‘Last and First Men’ Review: Jóhann Jóhannsson’s Posthumous Film Is a Dazzling Vision of the Apocalypse

‘Last and First Men’ Review: Jóhann Jóhannsson’s Posthumous Film Is a Dazzling Vision of the Apocalypse
Jóhann Jóhannsson’s work as a film composer transcended expectations of the craft, not only supporting a filmmaker’s vision but clarifying its appeal. His dynamic, soul-churning music for “Sicario,” “Arrival” and “Mandy” reached for a visceral depth that suggested he might become one of the all-time greats. Sadly, the Icelandic talent died in 2018 at the age of 48, but not before completing one final achievement that elevated his artistry to a whole new level.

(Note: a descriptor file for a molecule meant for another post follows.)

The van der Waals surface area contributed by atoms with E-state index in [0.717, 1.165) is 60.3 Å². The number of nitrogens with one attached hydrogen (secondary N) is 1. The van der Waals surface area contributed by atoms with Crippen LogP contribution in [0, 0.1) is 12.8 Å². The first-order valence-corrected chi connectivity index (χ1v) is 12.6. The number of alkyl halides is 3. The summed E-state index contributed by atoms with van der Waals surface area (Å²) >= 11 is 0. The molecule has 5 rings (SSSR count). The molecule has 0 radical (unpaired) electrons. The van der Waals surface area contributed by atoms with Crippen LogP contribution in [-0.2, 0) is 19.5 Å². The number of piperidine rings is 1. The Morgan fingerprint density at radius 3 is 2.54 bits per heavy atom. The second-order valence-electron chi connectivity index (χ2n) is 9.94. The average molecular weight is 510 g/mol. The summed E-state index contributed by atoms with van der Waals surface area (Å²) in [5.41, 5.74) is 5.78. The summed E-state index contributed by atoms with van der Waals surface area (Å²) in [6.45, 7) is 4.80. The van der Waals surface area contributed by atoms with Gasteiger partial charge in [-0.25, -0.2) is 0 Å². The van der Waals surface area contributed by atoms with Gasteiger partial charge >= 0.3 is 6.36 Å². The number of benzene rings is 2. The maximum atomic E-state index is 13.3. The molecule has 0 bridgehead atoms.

Last and First Men,” which Jóhannsson directed as a live multimedia performance prior to his death, has been finally completed as a singular 70-minute cinematic event. Guided by Jóhannsson’s ethereal score, this dazzling apocalyptic immersion blends cosmic 16mm black-and-white images of Yugoslavian architecture with a deadpan Tilda Swinton voiceover, resulting in a profound lyrical rumination on the end of days.

It’s also one of the most original science fiction movies in recent memory. “Last and First Men
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